But demanding that someone give birth haves the resulting offspring automatically immediately removed seems a fundamental threat to people's -- law-abiding people's, too -- right to a family life, and it seems like cruel punishment -- almost like a way to coerce abortion, because women fear becoming attached.


So, to compare your proposal:

Male rapist > male rapist must financially support victim, has no parental rights
Female rapist > male victim let off if he wants, rapist keeps parental rights

These two things don't appear all that similar in treatment based on sex.

I was talking about in relation to the resulting conception of rape.

-- Male victims probably should get financial compensation from their victim from the trauma he's suffered (criminal compensation is a thing in some countries), but that is outside the scope of this debate. Male rapists do not pay financial support to the victim; they pay it for the child.

-- Both impregnated rape victims and rape victims who impregnate someone else should be relieved of their parental responsibilities if they want (by abortion for the person who becomes pregnant, or a paper abortion for the victim who is forced to impregnate).

-- I did not gender the rapists: if a male rapist became pregnant and gave birth, then -- of course -- he should maintain his parental rights (Transmen do exist, and some have given birth). I think it is risky to automatically remove parental rights from the birthing party; I have already laid out my arguments for that.

-- Rapists who impregnate someone else should not have rights to their offspring, no. Unlike the pregnant party, they did not give up their body for 40 weeks of their creation, and giving male rapists a parental role in the child's upbringing gives the rapist a role in the life of his victim (a constant reminder for 18 years). Allowing the rapist who becomes pregnant to keep parental access does not keep the rapist in her victim's life.

Female rapists (all rapists) have done a heinous and inexcusable thing. But I think that the arbitrary removal of parental rights is a dark and dangerous road.

Or, would you like to remove the parental rights -- even visitation -- from all other criminals who offend bodily autonomy: murderers, muggers?

What do you propose doing with their children?
Last edited by The Free Joy State on Fri May 17, 2019 8:14 pm, edited 2 times in total.
"If there's a book that you want to read, but it hasn't been written yet, then you must write it." - Toni Morrison


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Soldati Senza Confini
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Postby Soldati Senza Confini » Fri May 17, 2019 8:13 pm

The Free Joy State wrote:
Galloism wrote:
I'm not sure why we should keep that as a legal basis - it seems unnecessarily sexist.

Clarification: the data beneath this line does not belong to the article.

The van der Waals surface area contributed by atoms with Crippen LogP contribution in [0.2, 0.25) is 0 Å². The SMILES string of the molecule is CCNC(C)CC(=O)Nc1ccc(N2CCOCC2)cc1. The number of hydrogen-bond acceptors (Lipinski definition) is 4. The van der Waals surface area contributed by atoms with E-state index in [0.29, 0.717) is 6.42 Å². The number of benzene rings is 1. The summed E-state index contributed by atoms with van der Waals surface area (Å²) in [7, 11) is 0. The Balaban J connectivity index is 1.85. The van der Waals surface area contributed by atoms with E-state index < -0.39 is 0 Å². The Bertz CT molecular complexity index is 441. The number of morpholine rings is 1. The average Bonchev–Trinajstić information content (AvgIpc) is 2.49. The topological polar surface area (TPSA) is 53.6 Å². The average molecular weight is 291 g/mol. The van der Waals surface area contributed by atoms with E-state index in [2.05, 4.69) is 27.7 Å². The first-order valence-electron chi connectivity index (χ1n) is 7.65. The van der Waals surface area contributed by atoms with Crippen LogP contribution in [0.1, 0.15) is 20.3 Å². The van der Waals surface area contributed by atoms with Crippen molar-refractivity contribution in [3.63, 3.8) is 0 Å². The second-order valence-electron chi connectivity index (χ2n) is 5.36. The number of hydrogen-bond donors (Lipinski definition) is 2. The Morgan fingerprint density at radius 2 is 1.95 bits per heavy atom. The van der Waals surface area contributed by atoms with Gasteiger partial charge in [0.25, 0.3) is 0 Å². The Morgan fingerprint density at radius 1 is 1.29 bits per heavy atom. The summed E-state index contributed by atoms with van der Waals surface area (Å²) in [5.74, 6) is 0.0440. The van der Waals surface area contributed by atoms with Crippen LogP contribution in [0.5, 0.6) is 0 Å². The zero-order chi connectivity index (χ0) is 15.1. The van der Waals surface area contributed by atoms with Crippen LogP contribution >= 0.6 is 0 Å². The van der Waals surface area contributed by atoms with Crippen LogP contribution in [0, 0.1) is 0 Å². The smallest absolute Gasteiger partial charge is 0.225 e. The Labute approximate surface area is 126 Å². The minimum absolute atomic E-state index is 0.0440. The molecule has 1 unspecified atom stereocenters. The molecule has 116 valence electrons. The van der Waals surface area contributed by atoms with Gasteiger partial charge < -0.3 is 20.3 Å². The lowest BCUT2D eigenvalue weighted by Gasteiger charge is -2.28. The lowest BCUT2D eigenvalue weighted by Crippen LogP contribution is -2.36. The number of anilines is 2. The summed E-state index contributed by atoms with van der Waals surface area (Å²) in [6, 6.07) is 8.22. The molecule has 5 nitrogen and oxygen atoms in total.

It's related entirely to the biology of the biology of the people who become pregnant, carry the foetus for forty weeks and endure childbirth.

I would argue the same if someone of the male gender became pregnant and gave birth.


So, to compare your proposal:

Male rapist > male rapist must financially support victim, has no parental rights
Female rapist > male victim let off if he wants, rapist keeps parental rights

These two things don't appear all that similar in treatment based on sex.

I was talking about in relation to the resulting conception of rape.

-- Male victims probably should get financial compensation from their victim from the trauma he's suffered (criminal compensation is a thing in some countries), but that is outside the scope of this debate. Male rapists do not pay financial support to the victim; they pay it for the child.

-- Both impregnated rape victims and rape victims who impregnate someone else should be relieved of their parental responsibilities if they want (by abortion for the person who becomes pregnant, or a paper abortion for the victim who is forced to impregnate).

-- I did not gender the rapists: if a male rapist became pregnant and gave birth, then -- of course -- he should maintain his parental rights (Transmen do exist, and some have given birth). I think it is risky to automatically remove parental rights from the birthing party; I have already laid out my arguments for that.

-- Male rapists should not have rights to their offspring, no. Unlike the pregnant party, they did not give up their body for 40 weeks of their creation, and giving male rapists a parental role in the child's upbringing gives the rapist a role in the life of his victim (a constant reminder for 18 years). Allowing the female rapist to keep access does not keep the female rapist in her victim's life.

Female rapists (all rapists) have done a heinous and inexcusable thing. But I think that the arbitrary removal of parental rights is a dark and dangerous road.

Or, would you like to remove the parental rights from all other criminals who offend bodily autonomy: murderers, muggers?

What do you propose doing with their children?


We already remove parental rights for people who pose a danger to a child https://family.findlaw.com/parental-rig ... ights.html

The question here is not whether or not a parent should lose parental rights, we already do revoke these rights. The question is should we remove parental rights from rapists?
Soldati senza confini: Better than an iPod in shuffle more with 20,000 songs.
Tekania wrote:Welcome to NSG, where informed opinions get to bump-heads with ignorant ideology under the pretense of an equal footing.